Gambling on a possible superstar – Sure, that kid without a lot of applicable experience could turn out great but they can also turn out really bad, and what are you going to do then? Your employees reflect on you and your choices will determine your career. Do you really want to stake your career on a gamble? Go for the sure(er) thing. It’s better to be consistently good than inconsistently amazing. Also, if you really like someone without a lot of applicable experience then find them an entry level position that doesn’t require a lot of experience. It’s better for both you and them.

Incorrectly set expectations – The worst thing you can do is lie to a prospect. Even if they end up accepting the job, you’re going to end up with someone who’s unhappy from day one. Be honest about both the challenges and the rewards. Set the stage correctly, tell them what you expect of them and what you want to see delivered day 1, 10 and 100. The candidate that hears that and wants to work for you is someone who will thrive in your environment. And if you’re having issues finding that candidate, you may want to consider some changes to your work environment…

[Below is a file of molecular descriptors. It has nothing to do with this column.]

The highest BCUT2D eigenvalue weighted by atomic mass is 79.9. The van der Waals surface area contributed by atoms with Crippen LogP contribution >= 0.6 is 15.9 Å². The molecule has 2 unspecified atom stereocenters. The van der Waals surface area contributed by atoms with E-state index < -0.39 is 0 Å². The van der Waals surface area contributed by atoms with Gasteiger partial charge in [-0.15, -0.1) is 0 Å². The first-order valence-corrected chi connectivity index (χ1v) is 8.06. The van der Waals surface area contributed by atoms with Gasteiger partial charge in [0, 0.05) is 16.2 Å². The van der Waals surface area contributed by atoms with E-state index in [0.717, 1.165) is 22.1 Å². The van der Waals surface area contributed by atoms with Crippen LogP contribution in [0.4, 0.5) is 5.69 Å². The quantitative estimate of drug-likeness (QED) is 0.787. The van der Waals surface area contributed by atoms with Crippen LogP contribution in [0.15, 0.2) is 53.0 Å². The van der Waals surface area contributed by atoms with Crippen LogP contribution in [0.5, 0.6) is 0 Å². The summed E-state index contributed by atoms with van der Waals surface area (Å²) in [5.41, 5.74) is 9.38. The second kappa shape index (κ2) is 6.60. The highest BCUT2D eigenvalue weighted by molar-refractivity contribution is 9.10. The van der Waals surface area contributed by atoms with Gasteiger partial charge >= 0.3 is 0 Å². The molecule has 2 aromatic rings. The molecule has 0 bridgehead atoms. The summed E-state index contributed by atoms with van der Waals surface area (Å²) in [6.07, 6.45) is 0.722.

Not asking requirements up front – You spend days and weeks trying to make sure a candidate is just right and when it comes time to talk numbers, they tell you about some requirement they have that’s completely unrealistic. Check out salary, work from home flexibility, start date, stock options, benefits and all the other requirements up front. It’s better to be disappointed at the first screening than after you’ve told your boss that you’ve found the perfect candidate.

Not getting a verbal yes to a verbal offer before going to a written one – Written offers take time and going back to see if you can up the salary makes you seem like a used car salesperson. Negotiate verbally up front, get that verbal yes and then put everything in writing. Again, way better than going to your boss and asking them to approve yet another offer letter.

How To Get A Job – Chapter 2

Reminder, part 1 is over here.

Before we depart on our grand job seeking adventure, let’s meet the cast: